Twelve-feet high in marble, Marc Quinn’s sculpture of Alison Lapper naked and pregnant displays her disability, shrunken legs and no arms. The work has been hailed as daring and controversial.
But monumental art is not supposed to be controversial, according to the critic John Willets. He made the point years ago that the public placing of an artwork made it important that it reflected consensus. The bust of Nelson Mandela erected on the South Bank in the early 1980s illustrates the problem. While heroes on horses tend to be taken for granted, Mandela’s bust was regularly vandalised, making it more like a performance piece or kinetic art than a monument (Mandela’s rising stature has changed the nature of the statue since).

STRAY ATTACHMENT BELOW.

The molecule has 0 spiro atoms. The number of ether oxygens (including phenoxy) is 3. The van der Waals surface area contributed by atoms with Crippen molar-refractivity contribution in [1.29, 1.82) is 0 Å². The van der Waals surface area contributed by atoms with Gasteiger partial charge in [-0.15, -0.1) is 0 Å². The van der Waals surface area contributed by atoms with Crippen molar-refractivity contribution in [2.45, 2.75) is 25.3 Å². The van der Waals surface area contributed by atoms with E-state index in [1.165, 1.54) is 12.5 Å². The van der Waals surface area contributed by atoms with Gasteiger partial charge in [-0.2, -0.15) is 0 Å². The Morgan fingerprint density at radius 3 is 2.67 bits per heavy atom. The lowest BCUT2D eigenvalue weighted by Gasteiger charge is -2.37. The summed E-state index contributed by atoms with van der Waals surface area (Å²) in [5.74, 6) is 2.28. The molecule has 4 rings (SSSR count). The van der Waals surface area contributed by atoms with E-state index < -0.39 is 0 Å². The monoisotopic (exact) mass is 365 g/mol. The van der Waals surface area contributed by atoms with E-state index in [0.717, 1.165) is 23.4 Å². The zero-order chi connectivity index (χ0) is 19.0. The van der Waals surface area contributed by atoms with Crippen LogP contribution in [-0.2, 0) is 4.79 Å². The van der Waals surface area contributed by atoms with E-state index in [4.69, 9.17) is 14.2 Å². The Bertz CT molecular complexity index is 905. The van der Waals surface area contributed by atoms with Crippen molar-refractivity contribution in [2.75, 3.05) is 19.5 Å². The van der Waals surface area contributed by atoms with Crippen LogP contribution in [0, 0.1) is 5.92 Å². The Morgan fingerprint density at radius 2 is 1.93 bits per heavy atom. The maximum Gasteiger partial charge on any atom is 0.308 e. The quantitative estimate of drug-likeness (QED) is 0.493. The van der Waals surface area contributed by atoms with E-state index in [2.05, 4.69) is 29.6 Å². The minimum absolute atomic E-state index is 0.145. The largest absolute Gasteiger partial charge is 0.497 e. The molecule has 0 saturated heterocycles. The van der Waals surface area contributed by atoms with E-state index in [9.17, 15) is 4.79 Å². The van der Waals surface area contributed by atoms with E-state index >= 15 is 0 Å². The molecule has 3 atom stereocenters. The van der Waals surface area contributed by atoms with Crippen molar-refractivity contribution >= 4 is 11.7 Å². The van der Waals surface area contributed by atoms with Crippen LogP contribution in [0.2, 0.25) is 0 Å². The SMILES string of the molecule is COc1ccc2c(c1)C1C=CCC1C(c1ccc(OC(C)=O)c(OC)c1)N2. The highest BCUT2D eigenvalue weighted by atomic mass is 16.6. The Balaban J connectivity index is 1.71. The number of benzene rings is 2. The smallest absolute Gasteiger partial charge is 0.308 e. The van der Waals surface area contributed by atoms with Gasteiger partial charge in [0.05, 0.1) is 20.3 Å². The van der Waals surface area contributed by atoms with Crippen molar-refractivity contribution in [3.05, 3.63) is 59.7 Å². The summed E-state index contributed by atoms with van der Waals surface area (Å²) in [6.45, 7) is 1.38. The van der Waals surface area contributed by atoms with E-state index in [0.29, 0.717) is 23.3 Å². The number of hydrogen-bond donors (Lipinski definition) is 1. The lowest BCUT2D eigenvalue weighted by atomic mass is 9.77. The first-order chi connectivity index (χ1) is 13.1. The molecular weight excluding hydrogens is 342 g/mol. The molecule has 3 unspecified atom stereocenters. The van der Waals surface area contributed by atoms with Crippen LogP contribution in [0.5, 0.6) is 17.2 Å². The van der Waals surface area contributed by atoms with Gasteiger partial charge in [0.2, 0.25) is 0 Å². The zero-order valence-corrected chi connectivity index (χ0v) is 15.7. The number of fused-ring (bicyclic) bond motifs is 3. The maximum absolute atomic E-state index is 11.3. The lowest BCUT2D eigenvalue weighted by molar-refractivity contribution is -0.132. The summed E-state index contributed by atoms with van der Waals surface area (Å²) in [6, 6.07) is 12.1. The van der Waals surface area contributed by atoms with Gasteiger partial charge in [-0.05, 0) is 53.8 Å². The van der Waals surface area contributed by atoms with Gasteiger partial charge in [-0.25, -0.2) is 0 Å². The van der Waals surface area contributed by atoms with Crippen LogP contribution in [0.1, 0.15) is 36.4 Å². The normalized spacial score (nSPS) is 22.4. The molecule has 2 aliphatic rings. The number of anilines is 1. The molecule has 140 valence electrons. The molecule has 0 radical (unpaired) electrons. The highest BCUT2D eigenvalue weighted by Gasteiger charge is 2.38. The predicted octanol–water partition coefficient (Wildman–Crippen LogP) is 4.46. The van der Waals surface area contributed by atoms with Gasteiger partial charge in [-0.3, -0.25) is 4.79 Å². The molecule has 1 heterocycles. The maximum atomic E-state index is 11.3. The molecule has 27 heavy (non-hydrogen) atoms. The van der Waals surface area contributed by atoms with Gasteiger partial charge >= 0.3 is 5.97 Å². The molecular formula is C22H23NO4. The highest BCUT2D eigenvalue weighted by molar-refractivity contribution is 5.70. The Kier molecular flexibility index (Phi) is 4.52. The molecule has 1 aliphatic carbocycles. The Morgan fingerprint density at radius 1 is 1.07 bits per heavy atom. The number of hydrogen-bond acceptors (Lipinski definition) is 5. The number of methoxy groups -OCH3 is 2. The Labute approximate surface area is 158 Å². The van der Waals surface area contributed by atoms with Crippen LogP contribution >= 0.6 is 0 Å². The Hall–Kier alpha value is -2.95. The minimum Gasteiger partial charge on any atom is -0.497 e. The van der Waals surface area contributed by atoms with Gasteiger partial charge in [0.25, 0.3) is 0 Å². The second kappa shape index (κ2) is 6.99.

The monuments to Lenin and Stalin in the Eastern Bloc were supposed to cement their places in history. But instead they illustrated the transience of political fortunes. The sculpture of Alison Lapper looks like a monument, but characteristic of our own indecisive times, it will stand for just 18 months. Expect that the decision to take it down, though, will also be deferred.
Quinn has often shown an interest in the way that the material can pull against the form of a work, as with his head moulded out of his own frozen blood. Rendering flesh in marble has always had a measure of perversity about it. Movement and colour is so central to what people are, that marble makes them seem like they are dead, or mummified, like the people petrified in Vesuvius’ lava.
Does Quinn intend that the marble substance, or the monumental style should pull against the subject matter? It is not clear whether Alison’s heroically posed head is meant ironically or literally. If the former, it is cheap; if the latter, it is cheese.